On market forces and human evolution

Gilles Saint-Paul

Research output: Contribution to journalArticlepeer-review


This paper studies how an institution such as markets affects the evolution of mankind. My key point is that the forces of natural selection are made weaker because trade allows people to specialize in those activities where they are strong, and to offset their weaknesses by purchasing adequate goods on the market. Absent trade, people must allocate their time among all the activities necessary for their fitness. A productivity advantage in any given dimension will increase survival probability, so that in the long run natural selection makes sure that population is entirely made of individuals with the strongest alleles at all loci. Under trade, there exist long-run equilibria where weaker individuals are able to achieve the same survival potential as the fittest, by specializing in activities where they are not at a disadvantage, and purchasing goods that are substitute for activities for which they are weak.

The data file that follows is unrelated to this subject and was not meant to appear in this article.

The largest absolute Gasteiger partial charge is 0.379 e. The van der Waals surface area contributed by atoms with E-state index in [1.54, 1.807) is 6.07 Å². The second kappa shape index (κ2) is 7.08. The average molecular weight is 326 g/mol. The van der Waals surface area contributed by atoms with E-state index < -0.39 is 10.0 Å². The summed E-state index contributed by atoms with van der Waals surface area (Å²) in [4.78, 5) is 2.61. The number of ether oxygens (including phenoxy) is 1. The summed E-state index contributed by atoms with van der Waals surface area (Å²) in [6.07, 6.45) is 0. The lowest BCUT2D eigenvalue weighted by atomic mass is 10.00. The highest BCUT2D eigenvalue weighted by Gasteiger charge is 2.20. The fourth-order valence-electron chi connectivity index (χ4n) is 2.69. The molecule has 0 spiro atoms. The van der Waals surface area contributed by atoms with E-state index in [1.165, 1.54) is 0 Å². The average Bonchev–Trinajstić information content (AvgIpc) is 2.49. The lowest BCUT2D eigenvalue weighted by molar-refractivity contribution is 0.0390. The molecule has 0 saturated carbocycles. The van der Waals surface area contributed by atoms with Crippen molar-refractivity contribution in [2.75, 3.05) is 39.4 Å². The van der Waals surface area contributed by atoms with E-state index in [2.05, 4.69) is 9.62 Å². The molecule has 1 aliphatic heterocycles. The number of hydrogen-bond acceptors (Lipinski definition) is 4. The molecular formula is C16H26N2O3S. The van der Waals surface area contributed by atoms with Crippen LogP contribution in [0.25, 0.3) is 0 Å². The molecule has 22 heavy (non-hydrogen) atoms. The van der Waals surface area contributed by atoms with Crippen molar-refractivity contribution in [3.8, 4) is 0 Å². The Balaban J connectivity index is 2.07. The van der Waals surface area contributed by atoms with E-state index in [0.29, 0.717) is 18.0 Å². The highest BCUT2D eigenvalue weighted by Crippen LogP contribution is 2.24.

Original languageEnglish (US)
Pages (from-to)397-412
Number of pages16
JournalJournal of Theoretical Biology
Issue number3
StatePublished - Aug 7 2007


  • Division of labor
  • Evolution
  • Exchange
  • Gene-culture coevolution
  • Genotype
  • Markets
  • Natural selection
  • Specialization
  • Time allocation
  • Trade

ASJC Scopus subject areas

  • Statistics and Probability
  • Modeling and Simulation
  • General Biochemistry, Genetics and Molecular Biology
  • General Immunology and Microbiology
  • General Agricultural and Biological Sciences
  • Applied Mathematics


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